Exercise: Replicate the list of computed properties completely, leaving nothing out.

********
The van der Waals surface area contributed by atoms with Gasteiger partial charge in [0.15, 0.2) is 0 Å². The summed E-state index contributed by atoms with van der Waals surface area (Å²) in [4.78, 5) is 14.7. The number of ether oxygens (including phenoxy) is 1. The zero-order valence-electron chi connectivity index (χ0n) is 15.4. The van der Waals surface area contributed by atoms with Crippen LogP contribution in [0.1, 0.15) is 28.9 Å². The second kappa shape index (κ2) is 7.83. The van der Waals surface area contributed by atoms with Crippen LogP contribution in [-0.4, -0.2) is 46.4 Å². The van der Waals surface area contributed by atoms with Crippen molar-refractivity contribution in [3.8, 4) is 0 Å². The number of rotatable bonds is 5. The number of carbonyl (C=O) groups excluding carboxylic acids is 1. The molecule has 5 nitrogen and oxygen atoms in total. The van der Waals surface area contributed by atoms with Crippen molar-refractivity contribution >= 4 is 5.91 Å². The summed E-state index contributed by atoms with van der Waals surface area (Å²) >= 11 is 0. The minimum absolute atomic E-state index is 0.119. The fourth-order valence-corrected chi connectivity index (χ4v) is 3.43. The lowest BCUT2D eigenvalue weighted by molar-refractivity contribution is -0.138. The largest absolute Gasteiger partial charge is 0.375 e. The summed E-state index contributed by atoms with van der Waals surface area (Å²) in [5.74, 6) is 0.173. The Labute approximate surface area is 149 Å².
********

The van der Waals surface area contributed by atoms with Gasteiger partial charge in [0.15, 0.2) is 0 Å². The summed E-state index contributed by atoms with van der Waals surface area (Å²) in [4.78, 5) is 14.7. The number of ether oxygens (including phenoxy) is 1. The zero-order valence-electron chi connectivity index (χ0n) is 15.4. The van der Waals surface area contributed by atoms with Crippen LogP contribution in [0.1, 0.15) is 28.9 Å². The second kappa shape index (κ2) is 7.83. The van der Waals surface area contributed by atoms with Crippen LogP contribution in [-0.4, -0.2) is 46.4 Å². The van der Waals surface area contributed by atoms with Crippen molar-refractivity contribution in [3.8, 4) is 0 Å². The number of rotatable bonds is 5. The number of carbonyl (C=O) groups excluding carboxylic acids is 1. The molecule has 5 nitrogen and oxygen atoms in total. The van der Waals surface area contributed by atoms with Crippen molar-refractivity contribution >= 4 is 5.91 Å². The summed E-state index contributed by atoms with van der Waals surface area (Å²) >= 11 is 0. The minimum absolute atomic E-state index is 0.119. The fourth-order valence-corrected chi connectivity index (χ4v) is 3.43. The lowest BCUT2D eigenvalue weighted by molar-refractivity contribution is -0.138. The largest absolute Gasteiger partial charge is 0.375 e. The summed E-state index contributed by atoms with van der Waals surface area (Å²) in [5.74, 6) is 0.173. The Labute approximate surface area is 149 Å².